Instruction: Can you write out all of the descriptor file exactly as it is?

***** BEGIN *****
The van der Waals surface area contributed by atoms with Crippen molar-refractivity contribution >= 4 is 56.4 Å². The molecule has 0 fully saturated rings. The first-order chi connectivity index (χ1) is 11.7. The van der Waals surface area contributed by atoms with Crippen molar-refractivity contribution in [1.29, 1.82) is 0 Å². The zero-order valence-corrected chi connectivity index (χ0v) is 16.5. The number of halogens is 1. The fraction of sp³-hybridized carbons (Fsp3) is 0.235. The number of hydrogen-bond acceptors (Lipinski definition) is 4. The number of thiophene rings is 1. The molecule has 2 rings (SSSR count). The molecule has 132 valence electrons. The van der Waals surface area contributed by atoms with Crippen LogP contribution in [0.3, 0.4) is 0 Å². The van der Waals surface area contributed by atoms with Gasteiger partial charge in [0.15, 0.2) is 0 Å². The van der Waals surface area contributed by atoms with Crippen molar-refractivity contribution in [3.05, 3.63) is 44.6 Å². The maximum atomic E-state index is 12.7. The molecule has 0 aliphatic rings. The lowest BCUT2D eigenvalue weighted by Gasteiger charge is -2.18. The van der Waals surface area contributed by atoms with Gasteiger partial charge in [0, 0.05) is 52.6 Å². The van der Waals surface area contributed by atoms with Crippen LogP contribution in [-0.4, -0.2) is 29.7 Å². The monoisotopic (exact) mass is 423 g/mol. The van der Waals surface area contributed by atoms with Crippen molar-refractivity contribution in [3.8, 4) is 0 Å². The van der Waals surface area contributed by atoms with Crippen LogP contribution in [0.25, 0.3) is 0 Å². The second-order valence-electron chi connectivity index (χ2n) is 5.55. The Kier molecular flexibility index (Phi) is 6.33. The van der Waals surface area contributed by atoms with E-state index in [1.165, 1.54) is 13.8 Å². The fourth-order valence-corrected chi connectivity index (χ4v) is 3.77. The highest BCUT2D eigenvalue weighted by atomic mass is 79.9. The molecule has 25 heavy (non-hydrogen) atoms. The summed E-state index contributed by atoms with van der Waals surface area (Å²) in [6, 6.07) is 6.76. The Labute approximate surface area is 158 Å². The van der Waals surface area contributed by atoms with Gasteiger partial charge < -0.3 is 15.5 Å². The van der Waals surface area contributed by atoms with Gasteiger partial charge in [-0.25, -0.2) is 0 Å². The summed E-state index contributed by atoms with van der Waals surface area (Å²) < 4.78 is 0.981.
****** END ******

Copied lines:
The van der Waals surface area contributed by atoms with Crippen molar-refractivity contribution >= 4 is 56.4 Å². The molecule has 0 fully saturated rings. The first-order chi connectivity index (χ1) is 11.7. The van der Waals surface area contributed by atoms with Crippen molar-refractivity contribution in [1.29, 1.82) is 0 Å². The zero-order valence-corrected chi connectivity index (χ0v) is 16.5. The number of halogens is 1. The fraction of sp³-hybridized carbons (Fsp3) is 0.235. The number of hydrogen-bond acceptors (Lipinski definition) is 4. The number of thiophene rings is 1. The molecule has 2 rings (SSSR count). The molecule has 132 valence electrons. The van der Waals surface area contributed by atoms with Crippen LogP contribution in [0.3, 0.4) is 0 Å². The van der Waals surface area contributed by atoms with Gasteiger partial charge in [0.15, 0.2) is 0 Å². The van der Waals surface area contributed by atoms with Crippen molar-refractivity contribution in [3.05, 3.63) is 44.6 Å². The maximum atomic E-state index is 12.7. The molecule has 0 aliphatic rings. The lowest BCUT2D eigenvalue weighted by Gasteiger charge is -2.18. The van der Waals surface area contributed by atoms with Gasteiger partial charge in [0, 0.05) is 52.6 Å². The van der Waals surface area contributed by atoms with Crippen LogP contribution in [-0.4, -0.2) is 29.7 Å². The monoisotopic (exact) mass is 423 g/mol. The van der Waals surface area contributed by atoms with Crippen molar-refractivity contribution in [3.8, 4) is 0 Å². The van der Waals surface area contributed by atoms with Crippen LogP contribution in [0.25, 0.3) is 0 Å². The second-order valence-electron chi connectivity index (χ2n) is 5.55. The Kier molecular flexibility index (Phi) is 6.33. The van der Waals surface area contributed by atoms with E-state index in [1.165, 1.54) is 13.8 Å². The fourth-order valence-corrected chi connectivity index (χ4v) is 3.77. The highest BCUT2D eigenvalue weighted by atomic mass is 79.9. The molecule has 25 heavy (non-hydrogen) atoms. The summed E-state index contributed by atoms with van der Waals surface area (Å²) in [6, 6.07) is 6.76. The Labute approximate surface area is 158 Å². The van der Waals surface area contributed by atoms with Gasteiger partial charge < -0.3 is 15.5 Å². The van der Waals surface area contributed by atoms with Gasteiger partial charge in [-0.25, -0.2) is 0 Å². The summed E-state index contributed by atoms with van der Waals surface area (Å²) < 4.78 is 0.981.